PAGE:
Ford’s 3.5L PowerBoost V6 hybrid powertrain and Pro Power Onboard generator – available in the 2021 Ford F-150 – have proven to be lifesavers on a number of occasions recently. First, a number of 2021 Ford F-150 hybrids were used to power homes in Texas following this year’s intense winter storms and the automaker even asked dealers to loan them out to needy residents as well. Then, a PowerBoost pickup came to the rescue when the power went out at a wedding reception, after which a number of 2021 F-150 hybrids were sent to help folks in Louisiana following Hurricane Ida. The hybrid F-150 has also attracted quite a few buyers from other brands. Thus, perhaps it should come as no surprise that the PowerBoost has made the 2021 Ward’s 10 Best Engines list.
As Ward’s points out, the PowerBoost is the most powerful offering in Ford’s F-150 lineup, as it produces 430 horsepower and 570 pound-feet of torque with a max tow rating of 12,700 pounds. It’s also the most efficient, with EPA fuel economy ratings of up to 24 miles-per-gallon in the city, on the highway, and combined, traveling as far as 700 miles on a single tank of gas. Ford’s 2.7L EcoBoost V6 does offer similar fuel economy figures but at the cost of a considerable amount of power and capability.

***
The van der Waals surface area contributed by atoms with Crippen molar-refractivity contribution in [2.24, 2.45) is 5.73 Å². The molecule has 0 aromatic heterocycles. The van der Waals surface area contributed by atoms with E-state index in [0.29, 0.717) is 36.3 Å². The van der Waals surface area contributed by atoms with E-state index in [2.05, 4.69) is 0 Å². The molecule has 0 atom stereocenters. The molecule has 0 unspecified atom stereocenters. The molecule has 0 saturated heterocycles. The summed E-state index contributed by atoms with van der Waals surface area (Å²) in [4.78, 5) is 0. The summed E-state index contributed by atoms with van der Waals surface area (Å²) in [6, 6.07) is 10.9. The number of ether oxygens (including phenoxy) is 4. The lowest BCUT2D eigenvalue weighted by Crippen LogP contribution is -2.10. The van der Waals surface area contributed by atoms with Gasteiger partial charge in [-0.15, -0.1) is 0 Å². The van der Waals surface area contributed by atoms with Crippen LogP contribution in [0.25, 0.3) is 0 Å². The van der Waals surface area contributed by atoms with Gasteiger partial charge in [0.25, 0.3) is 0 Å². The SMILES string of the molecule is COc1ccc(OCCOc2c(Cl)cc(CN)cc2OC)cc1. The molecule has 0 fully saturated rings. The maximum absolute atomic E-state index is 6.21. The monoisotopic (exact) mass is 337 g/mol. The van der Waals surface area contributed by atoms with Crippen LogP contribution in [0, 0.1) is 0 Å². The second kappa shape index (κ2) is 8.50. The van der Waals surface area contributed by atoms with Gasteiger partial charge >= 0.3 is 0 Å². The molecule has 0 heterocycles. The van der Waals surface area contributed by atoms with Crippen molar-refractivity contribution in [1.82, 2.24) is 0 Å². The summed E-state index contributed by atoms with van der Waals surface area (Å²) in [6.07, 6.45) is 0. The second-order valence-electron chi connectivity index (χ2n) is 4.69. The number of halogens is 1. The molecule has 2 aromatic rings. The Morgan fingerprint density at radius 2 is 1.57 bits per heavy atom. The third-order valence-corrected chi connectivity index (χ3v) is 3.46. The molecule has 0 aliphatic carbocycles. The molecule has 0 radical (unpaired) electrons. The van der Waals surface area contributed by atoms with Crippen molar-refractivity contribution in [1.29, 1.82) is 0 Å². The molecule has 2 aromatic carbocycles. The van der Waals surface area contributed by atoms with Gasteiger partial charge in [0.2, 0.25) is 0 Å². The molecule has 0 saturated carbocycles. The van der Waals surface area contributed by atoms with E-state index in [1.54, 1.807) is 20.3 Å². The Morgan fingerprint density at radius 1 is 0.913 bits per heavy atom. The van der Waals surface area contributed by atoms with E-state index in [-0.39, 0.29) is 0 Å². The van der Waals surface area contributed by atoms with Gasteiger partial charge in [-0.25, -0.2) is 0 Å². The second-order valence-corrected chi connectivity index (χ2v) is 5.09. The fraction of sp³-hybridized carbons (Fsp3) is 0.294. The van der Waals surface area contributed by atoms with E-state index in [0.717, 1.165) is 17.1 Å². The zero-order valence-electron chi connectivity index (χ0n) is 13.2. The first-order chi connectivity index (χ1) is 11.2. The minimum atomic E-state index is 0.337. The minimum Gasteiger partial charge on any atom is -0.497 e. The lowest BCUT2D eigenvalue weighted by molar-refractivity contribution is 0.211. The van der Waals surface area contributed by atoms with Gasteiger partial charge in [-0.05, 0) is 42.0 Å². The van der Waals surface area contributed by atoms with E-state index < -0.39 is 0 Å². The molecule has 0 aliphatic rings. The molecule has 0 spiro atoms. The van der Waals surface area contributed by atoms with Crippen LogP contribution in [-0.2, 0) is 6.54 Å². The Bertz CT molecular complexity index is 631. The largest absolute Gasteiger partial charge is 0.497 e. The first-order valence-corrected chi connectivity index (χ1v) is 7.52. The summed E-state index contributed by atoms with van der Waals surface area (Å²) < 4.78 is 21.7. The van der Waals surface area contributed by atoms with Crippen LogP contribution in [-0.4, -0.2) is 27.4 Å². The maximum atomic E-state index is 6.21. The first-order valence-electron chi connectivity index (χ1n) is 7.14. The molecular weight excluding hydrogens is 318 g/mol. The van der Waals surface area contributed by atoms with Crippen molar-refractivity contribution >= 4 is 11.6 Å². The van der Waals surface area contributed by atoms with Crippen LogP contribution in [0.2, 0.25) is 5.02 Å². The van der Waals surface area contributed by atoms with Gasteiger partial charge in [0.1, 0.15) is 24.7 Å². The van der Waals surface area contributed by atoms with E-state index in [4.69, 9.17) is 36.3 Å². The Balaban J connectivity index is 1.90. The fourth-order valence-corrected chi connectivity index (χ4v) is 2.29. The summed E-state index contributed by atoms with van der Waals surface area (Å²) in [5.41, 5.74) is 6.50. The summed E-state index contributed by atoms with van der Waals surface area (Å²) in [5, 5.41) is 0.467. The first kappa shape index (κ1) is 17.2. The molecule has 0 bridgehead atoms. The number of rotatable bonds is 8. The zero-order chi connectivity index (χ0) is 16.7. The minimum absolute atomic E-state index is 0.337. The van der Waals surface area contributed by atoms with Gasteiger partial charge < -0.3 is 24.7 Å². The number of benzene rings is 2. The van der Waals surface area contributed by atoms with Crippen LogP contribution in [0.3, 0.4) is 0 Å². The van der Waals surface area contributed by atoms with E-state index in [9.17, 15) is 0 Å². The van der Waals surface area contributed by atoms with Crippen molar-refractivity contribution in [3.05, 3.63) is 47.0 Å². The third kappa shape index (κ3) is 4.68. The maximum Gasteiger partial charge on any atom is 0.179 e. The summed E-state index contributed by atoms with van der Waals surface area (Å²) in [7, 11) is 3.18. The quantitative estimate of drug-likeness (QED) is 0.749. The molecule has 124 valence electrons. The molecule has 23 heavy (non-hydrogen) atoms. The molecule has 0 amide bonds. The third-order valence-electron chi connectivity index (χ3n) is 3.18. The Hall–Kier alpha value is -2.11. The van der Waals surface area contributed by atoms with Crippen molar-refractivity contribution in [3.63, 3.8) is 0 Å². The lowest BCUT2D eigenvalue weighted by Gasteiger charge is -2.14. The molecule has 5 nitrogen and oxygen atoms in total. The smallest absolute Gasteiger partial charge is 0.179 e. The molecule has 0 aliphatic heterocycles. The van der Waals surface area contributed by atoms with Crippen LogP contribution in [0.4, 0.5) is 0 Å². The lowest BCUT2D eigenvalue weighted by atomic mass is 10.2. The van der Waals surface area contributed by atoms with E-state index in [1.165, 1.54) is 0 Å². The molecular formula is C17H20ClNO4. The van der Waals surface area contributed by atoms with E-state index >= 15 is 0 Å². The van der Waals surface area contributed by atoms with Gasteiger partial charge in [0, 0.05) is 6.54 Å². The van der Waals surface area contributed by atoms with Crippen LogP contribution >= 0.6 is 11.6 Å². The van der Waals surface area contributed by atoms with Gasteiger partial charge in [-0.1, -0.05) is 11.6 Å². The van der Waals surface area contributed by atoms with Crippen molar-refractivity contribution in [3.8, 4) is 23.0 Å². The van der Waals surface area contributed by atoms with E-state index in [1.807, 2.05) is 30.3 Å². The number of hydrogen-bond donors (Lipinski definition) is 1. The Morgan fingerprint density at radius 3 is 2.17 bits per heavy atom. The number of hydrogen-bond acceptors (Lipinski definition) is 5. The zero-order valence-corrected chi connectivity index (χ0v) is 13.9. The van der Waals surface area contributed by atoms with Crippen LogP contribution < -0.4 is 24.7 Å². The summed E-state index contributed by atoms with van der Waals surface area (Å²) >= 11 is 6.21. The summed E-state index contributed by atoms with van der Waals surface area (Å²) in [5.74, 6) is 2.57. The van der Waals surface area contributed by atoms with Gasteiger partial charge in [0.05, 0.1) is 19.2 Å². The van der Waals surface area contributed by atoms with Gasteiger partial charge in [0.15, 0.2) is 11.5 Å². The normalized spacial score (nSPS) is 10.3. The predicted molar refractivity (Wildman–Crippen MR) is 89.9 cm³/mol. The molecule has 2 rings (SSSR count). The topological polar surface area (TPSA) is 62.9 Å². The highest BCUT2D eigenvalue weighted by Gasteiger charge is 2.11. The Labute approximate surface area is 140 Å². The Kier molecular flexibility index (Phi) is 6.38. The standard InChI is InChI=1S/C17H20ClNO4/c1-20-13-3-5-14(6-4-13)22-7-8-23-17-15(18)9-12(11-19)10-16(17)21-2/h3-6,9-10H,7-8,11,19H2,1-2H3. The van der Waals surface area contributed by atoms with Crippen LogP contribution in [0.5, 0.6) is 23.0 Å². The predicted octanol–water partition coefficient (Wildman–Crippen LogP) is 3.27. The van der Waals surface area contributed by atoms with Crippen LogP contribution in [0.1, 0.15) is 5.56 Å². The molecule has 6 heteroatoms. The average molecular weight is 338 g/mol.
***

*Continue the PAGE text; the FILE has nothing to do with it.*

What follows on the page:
“That’s true for highway mpg, but what full-size truck gets you 24 miles-per-gallon in the city?” juror Christie Schweinsberg said. “The smaller engine also offers significantly less torque of 400 pound-feet and a towing capacity of 10,100 pounds. I did a 60-to-80 miles-per-hour test and 70-to-90 miles-per-hour, both with the accelerator floored. It moved very fast. Quite impressive. The battery assists the entire time.”
2021 Ward’s 10 Best Engines list jurors also found that the PowerBoost shifts smoothly between ICE and EV power, with no discernable noise from the electric motor. And while upgrading to the hybrid powertrain costs money, it could potentially pay for itself, depending on the owner’s driving habits.
“Obviously individuals will need to weigh their travel against fuel savings and the added cost of the hybrid system,” Schweinsberg said. “But if you do a lot of city driving, I think an extra $1,900 or $2,500 is a no-brainer because you’ll get that back pretty quickly.”